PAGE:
Joe Cassidy


JOE CASSIDY AKA SMOKIN JOE

We wish to inform the membership that Joe Cassidy passed away at his home in Kaikohe on Saturday

21st September 2013. Joe was a fierce competitor, spectacular horseman and a no nonsense guy who will be

sadly missed by his fellow competitors.

He won the following NZRCA titles

1998/1999 Rookie Team Roping Header – Waikouaiti

1998/1999 Rookie Rope and Tie – Waikouaiti

2003/2004 Champion Team Roping Header – Wanganui

2007/2008 Champion Team Roping Header – Urenui

Our prayers & thoughts are with Joe’s extended family at this very difficult time.

Kua hinga te tahi kauri i roto i te wao nui o tane.

Moi mai ra e te rangitira Joe.

Haere atu ra.

 

Tribute To Joe Cassidy – Aka Smokin Joe

Tama Tauraki first met Joe when he ran a Rope n Tie School at Rerewhakaaitu, Joe was Team Roping already but wanted to Calf Rope, that was 20 odd years ago they have been great mates ever since.

 

"Smoking Joe” came about because he huffed and puffed when he got in the box. The kids called him chew chew train or Old Train. He was great with the kids and they all have fond memories of him. He would have Christmas early at home and then travel down to my place and then off to the 1st Rodeo of the Christmas Circuit, the young ones would jump in with him.

 

He was a straight up no nonsense type of guy; he would go out of his way for people he liked weren’t many he didn’t. Very giving and do anything for his friends. A great mechanic who helped lots of people out, he will be missed greatly. Would ring and ask if you needed this or that for your truck and he would say ok that’s here for you. Would pull up at a rodeo and park away from all the hustle and bustle, if you walked over for a chinwag, he would offer you a feed, that’s the sort of guy he was.

 

He just loved to Rope and would practice and practice in his little old pen that had a ladder for rails not sure how that worked but it did. Kept himself fit, (did weights) he didn’t sleep much was up by 4, cooked his breakfast and away he would go, mustering his cattle or working.

 

Hard case fella, who travelled the country just to rope, got to love your own company when you are as travelled as Joe was. If his roping partner at the time needed a ride he would pick them and their horse up, totally dedicated to the sport of Rodeo. His stallion "BLU” is well travelled too, he would cart him everywhere and lots of cowboys roped off him. He won a title with him too. He retired him to stud and whoever wanted him could pick him up and put him to their mare and as long as Blu was looked after that was all Joe asked of them. Joe bred a lot of horses and Tama has had 3 or more out of Old Blu.

 

Joe asked Tama to go with him to the McCarthys’ Jackpot this year, Tama declined saying the weather will be wet & wild (justsaying thanks Tama it was) but when Joe rang and said he won, Tama was like what? Joe’s reply was the Jackpot you FOOL!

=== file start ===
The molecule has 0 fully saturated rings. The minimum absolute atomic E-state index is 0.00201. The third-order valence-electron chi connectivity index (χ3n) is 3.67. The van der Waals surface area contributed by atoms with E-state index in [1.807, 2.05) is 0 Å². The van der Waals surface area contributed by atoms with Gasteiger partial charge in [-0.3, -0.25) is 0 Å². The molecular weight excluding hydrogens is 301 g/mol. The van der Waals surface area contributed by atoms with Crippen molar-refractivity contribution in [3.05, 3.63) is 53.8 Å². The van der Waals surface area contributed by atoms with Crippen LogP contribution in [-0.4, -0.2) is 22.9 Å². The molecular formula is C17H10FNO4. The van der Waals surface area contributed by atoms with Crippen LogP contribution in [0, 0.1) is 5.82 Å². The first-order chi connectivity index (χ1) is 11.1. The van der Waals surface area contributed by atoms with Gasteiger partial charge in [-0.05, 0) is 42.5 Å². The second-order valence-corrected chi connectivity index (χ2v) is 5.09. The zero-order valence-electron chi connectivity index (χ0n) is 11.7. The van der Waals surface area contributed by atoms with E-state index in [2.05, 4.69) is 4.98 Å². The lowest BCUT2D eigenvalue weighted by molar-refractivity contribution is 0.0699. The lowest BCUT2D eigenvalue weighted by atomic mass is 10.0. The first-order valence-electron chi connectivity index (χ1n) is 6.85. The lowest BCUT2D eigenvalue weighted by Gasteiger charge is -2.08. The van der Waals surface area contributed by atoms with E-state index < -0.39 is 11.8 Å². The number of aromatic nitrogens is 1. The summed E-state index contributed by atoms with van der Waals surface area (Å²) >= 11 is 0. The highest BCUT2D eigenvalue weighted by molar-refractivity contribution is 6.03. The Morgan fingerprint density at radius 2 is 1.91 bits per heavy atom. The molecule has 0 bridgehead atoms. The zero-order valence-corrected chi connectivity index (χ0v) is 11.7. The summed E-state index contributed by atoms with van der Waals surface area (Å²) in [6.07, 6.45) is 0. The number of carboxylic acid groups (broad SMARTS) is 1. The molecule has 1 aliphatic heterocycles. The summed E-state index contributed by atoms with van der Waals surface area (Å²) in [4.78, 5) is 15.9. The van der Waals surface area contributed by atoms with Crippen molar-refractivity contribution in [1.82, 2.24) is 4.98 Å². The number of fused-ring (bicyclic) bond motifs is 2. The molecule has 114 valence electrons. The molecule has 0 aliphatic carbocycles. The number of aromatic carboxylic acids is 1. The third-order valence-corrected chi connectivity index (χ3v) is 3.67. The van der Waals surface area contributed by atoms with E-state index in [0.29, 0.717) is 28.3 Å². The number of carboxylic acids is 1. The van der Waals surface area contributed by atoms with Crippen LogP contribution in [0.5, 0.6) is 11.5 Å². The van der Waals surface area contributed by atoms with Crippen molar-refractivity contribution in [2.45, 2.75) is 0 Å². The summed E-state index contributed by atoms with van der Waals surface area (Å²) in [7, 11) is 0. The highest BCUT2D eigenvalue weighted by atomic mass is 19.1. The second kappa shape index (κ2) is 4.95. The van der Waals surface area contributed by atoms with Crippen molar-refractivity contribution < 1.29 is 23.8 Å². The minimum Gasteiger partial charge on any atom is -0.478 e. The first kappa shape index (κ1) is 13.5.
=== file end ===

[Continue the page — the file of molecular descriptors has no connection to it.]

Evelyn Kirifi writes - Joe Cassidy was a LEGEND. He had an amazing drive to be the best at whatever he did and was the most competitive man I’ve ever met. He also had that X-Factor with horses and knew how to get the very best out of them and prepare them for their chosen paths. "Horses for Courses”, he would say. I was very privileged to have had Joe as my mentor and friend, however he was also the most frustrating and challenging male I have ever met. I can honestly say with a lot of love and respect, and have said this on a few occasions, that "Joe was the best arsehole I have ever known”. My daughter said on Facebook that Joe was a hard man and the only male I have ever listened to.

 

She was right. Joe taught me how to work my horses and ride a lot better. I remember Joe telling me when I first met him that, "I rode like a wounded Indian” (possibly still do) Joe and a few others taught me how to Team Rope -both heading and heeling and he would always give his time and advice whenever I asked him. Every now and then he would moan to Sue about the "Dizzy” things I did, and she would have to be our mediator. There were practices that he would say absolutely nothing because of my dizziness, and I used to shit myself because he would be watching like a hawk at the other end of the arena. If I was lucky at the end of the practice I would get a smile or a "Well done”. Joe was not a man of many words and would tell you once what the drill was and you had to get it or miss out.

 

Through all the years I’ve known Joe, he has also taught me patience, how to turn upsets into challenges and how to enjoy what I love to do, Rope.

 

Joe will always be in our hearts and minds and sadly missed. In saying that, Joe was there at Winchester and Methven rodeos giving his little bit of advice in the box to me, as he has always done in the past. I could hear him telling me to hurry up and get in the box at Winchester, and I even told him out loud that I couldn’t because there was a horse rearing up and in the way. At Methven, Joe was there telling me to shorten my right rein and to watch my steer. Heck, he’ll be around for a long time yet I’m sure and I know that Joe’s trusty mare Bellestar will continue with his teachings. My love goes to Sue and Joe’s whanau and I hope their road ahead becomes easier with time.

 

WE ARE ALL GOING TO MISS YOU COWBOY